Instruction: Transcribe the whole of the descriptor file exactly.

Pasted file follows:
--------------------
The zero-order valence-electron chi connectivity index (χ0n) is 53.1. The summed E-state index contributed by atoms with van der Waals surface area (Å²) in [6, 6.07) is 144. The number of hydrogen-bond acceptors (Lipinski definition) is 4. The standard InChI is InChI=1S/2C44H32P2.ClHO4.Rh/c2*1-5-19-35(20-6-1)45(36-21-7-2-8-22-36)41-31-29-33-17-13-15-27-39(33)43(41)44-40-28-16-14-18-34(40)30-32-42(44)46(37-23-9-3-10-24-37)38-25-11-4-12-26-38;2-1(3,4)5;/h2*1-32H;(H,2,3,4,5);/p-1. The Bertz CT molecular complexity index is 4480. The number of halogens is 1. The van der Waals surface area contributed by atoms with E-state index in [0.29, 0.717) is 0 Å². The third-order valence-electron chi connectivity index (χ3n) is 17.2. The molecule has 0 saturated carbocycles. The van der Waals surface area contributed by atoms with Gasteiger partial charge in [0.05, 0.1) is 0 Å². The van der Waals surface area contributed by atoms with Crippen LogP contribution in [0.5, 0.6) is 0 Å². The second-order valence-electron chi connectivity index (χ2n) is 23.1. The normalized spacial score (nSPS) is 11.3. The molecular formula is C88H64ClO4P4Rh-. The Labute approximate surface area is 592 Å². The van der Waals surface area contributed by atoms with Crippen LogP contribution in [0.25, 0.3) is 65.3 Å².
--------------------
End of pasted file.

The zero-order valence-electron chi connectivity index (χ0n) is 53.1. The summed E-state index contributed by atoms with van der Waals surface area (Å²) in [6, 6.07) is 144. The number of hydrogen-bond acceptors (Lipinski definition) is 4. The standard InChI is InChI=1S/2C44H32P2.ClHO4.Rh/c2*1-5-19-35(20-6-1)45(36-21-7-2-8-22-36)41-31-29-33-17-13-15-27-39(33)43(41)44-40-28-16-14-18-34(40)30-32-42(44)46(37-23-9-3-10-24-37)38-25-11-4-12-26-38;2-1(3,4)5;/h2*1-32H;(H,2,3,4,5);/p-1. The Bertz CT molecular complexity index is 4480. The number of halogens is 1. The van der Waals surface area contributed by atoms with E-state index in [0.29, 0.717) is 0 Å². The third-order valence-electron chi connectivity index (χ3n) is 17.2. The molecule has 0 saturated carbocycles. The van der Waals surface area contributed by atoms with Gasteiger partial charge in [0.05, 0.1) is 0 Å². The van der Waals surface area contributed by atoms with Crippen LogP contribution in [0.5, 0.6) is 0 Å². The second-order valence-electron chi connectivity index (χ2n) is 23.1. The normalized spacial score (nSPS) is 11.3. The molecular formula is C88H64ClO4P4Rh-. The Labute approximate surface area is 592 Å². The van der Waals surface area contributed by atoms with Crippen LogP contribution in [0.25, 0.3) is 65.3 Å².